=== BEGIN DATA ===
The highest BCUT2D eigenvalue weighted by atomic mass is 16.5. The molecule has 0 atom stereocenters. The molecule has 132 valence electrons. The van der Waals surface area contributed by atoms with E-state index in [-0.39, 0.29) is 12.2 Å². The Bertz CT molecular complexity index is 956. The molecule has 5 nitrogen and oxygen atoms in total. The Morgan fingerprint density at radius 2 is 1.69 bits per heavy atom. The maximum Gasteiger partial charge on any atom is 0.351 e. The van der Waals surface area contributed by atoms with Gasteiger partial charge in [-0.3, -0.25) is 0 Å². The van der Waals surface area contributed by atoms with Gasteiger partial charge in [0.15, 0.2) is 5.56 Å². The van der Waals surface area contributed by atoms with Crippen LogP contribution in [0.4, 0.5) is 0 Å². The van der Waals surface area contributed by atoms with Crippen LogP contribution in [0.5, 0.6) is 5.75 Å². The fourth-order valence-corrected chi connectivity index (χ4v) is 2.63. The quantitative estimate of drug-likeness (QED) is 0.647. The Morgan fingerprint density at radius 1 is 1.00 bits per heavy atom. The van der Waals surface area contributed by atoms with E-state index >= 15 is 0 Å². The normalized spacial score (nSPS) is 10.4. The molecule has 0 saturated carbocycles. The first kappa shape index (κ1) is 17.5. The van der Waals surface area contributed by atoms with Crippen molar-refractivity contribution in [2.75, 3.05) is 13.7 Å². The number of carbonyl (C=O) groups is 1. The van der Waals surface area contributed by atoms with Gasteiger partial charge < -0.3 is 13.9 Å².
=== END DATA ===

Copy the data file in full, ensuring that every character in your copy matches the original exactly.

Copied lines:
The highest BCUT2D eigenvalue weighted by atomic mass is 16.5. The molecule has 0 atom stereocenters. The molecule has 132 valence electrons. The van der Waals surface area contributed by atoms with E-state index in [-0.39, 0.29) is 12.2 Å². The Bertz CT molecular complexity index is 956. The molecule has 5 nitrogen and oxygen atoms in total. The Morgan fingerprint density at radius 2 is 1.69 bits per heavy atom. The maximum Gasteiger partial charge on any atom is 0.351 e. The van der Waals surface area contributed by atoms with Gasteiger partial charge in [-0.3, -0.25) is 0 Å². The van der Waals surface area contributed by atoms with Gasteiger partial charge in [0.15, 0.2) is 5.56 Å². The van der Waals surface area contributed by atoms with Crippen LogP contribution in [0.4, 0.5) is 0 Å². The van der Waals surface area contributed by atoms with Crippen LogP contribution in [0.5, 0.6) is 5.75 Å². The fourth-order valence-corrected chi connectivity index (χ4v) is 2.63. The quantitative estimate of drug-likeness (QED) is 0.647. The Morgan fingerprint density at radius 1 is 1.00 bits per heavy atom. The van der Waals surface area contributed by atoms with E-state index >= 15 is 0 Å². The normalized spacial score (nSPS) is 10.4. The molecule has 0 saturated carbocycles. The first kappa shape index (κ1) is 17.5. The van der Waals surface area contributed by atoms with Crippen molar-refractivity contribution in [2.75, 3.05) is 13.7 Å². The number of carbonyl (C=O) groups is 1. The van der Waals surface area contributed by atoms with Gasteiger partial charge < -0.3 is 13.9 Å².